The Australian newspaper of 8 March this year cited a figure of more than 25,000 homeless youth in Australia with crisis centres and youth refuges unable to meet the growing demand-this in International Youth Year. There are young people today who, because of family breakdown, unemployment or other factors, are leading lives which can only be described as nightmarish. Their lives are frightening and the problems of youth homelessness are frightening. So enormous and complex are these problems that I have a great fear that although this Government is increasing funding by 100 per cent this year it will not be enough. It will serve only to attack the symptoms rather than the causes of homelessness.

We must recognise that homelessness is an expanding problem. Vast sums will be needed to check that expansion. In the electorate of Hunter we have stories which match those coming from other centres throughout the nation. It is necessary for the community to realise that the young homeless are not bums and dole bludgers. Certainly there are drug victims who need help but needing help also are those young people who are victims of emotional and sexual abuse and parental rejection. The media, the churches, the welfare workers and even members on the other side of this House recognise the need for crisis accommodation. Adequate food and shelter are fundamental to human rights and we must make every endeavour to ensure the provision of these basics for survival in life.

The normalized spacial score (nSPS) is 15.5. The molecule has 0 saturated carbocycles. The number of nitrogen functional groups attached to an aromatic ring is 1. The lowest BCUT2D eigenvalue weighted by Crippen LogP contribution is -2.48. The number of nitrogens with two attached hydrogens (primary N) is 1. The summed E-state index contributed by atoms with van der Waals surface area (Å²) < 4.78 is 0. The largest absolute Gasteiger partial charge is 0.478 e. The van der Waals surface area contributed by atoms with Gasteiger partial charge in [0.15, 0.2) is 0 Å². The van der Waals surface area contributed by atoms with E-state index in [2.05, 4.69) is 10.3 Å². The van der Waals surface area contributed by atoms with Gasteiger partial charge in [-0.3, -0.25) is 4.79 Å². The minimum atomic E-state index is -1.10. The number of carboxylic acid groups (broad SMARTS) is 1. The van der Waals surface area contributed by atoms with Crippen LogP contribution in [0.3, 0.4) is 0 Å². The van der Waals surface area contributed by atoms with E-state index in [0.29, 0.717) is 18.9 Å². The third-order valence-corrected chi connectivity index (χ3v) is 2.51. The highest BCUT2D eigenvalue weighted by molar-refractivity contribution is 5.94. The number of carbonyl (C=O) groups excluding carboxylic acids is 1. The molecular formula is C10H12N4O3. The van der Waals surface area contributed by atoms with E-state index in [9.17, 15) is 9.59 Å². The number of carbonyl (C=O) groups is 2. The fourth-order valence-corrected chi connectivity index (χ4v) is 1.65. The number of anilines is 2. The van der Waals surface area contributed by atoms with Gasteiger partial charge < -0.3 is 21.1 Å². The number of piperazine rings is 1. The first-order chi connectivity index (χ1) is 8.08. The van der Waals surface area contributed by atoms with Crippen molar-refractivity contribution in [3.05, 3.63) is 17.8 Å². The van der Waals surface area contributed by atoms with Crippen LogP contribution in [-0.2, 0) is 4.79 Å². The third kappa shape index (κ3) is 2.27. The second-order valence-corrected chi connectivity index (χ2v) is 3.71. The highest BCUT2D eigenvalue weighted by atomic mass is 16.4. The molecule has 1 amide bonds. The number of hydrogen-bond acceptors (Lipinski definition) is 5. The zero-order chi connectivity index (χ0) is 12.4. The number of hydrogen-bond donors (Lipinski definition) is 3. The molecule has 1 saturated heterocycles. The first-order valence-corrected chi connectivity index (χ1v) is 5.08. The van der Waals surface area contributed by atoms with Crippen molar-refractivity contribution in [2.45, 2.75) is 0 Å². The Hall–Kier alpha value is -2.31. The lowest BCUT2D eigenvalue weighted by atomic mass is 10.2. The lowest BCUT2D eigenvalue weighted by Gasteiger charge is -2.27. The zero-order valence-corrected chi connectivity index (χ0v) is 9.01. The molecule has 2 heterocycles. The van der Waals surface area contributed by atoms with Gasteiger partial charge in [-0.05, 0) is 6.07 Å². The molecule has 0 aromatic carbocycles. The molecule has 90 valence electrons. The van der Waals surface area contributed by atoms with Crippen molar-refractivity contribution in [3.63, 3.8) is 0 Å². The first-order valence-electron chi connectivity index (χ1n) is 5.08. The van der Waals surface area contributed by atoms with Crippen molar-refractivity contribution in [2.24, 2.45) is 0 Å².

We do not want our young people, our women or any male to be forced to sleep in the streets. Every community must have crisis accommodation. It is not good enough when there is one centre for several communities, or none at all. We do not want to read stories such as those which appeared in the Sunday Mail or the Hobart Mercury this year about homeless youths sleeping in Life Line bins. Another such story appeared in the West Australian the following day. It told of homeless and distressed young boys and girls engaging in prostitution. Too often we read reports about needed crisis accommodation centres closing because of the shortage of funds. Never again must we read such reports.

I know that every member of this House is able to relate a gruesome, awesome and tragic story about a man, woman or child who has had an unmet need for supported accommodation assistance. In the Hunter electorate and in every other electorate people are doing magnificent work to alleviate the problem and the terror of homelessness, but willingness and strong arms are not enough without financial assistance. Governments must make sure that they do not fail those who are out in the field trying to create a better life for those whose need for help is desperate.